Completed application packets must be received by December 31st, 2019. All application materials should be mailed to the Richard F. Walsh/Alfred Di Tolla/Harold P. Spivak Foundation at 207 West 25th Street, 4th Floor, New York, N.Y. 10001.
Please visit our website, or call (212) 730-1770 for more information.
In solidarity,
IATSE Communications


A message from the I.A.T.S.E. President (International)


Sisters & Brothers,
The Communications Department has started a new initiative called #MemberMonday, where we will highlight an incredible story from an IATSE member on the International’s official social media accounts once per month. Member Monday is a way to promote solidarity between the different crafts and locals of the IATSE and allows us to show how joining the union can improve people’s lives.
So far, we have featured stories from a retired projectionist who saved and restored the projectors he used to work with, a member who found her union family when her husband passed unexpectedly, and the history of a networking group for Black film industry professionals. And we’d love to feature your members.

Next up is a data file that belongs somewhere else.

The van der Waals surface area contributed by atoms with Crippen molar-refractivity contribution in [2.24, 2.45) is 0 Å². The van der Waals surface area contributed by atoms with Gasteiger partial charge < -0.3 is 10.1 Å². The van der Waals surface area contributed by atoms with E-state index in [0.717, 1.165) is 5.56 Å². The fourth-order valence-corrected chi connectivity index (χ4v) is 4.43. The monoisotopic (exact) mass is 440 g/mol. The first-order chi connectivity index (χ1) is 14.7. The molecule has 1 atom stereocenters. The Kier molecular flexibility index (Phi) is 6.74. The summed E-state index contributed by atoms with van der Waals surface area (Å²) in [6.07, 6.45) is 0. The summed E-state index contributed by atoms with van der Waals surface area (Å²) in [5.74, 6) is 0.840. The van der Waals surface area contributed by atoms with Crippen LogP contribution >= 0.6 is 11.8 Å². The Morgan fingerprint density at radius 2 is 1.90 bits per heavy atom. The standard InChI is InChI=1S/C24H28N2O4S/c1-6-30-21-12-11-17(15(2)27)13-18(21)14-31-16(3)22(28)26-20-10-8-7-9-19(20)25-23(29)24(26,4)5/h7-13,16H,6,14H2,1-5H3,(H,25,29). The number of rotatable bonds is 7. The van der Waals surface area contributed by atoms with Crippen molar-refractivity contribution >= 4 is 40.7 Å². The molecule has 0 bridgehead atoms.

Do you know someone from your Local with a story about how the union had a positive impact in their lives? Ask them if they would like to be featured on #MemberMonday.
Members can write out their own story, or the Communications Department would be happy to talk with them and help write the story on their behalf. Whatever makes it easier for your members’ voices to be heard.
Please ask around your local to see if any of your members would be interested in having their story featured as part of our #MemberMonday series. Then, send us your members’ story to comms@iatse.net, or let us know how to get in touch.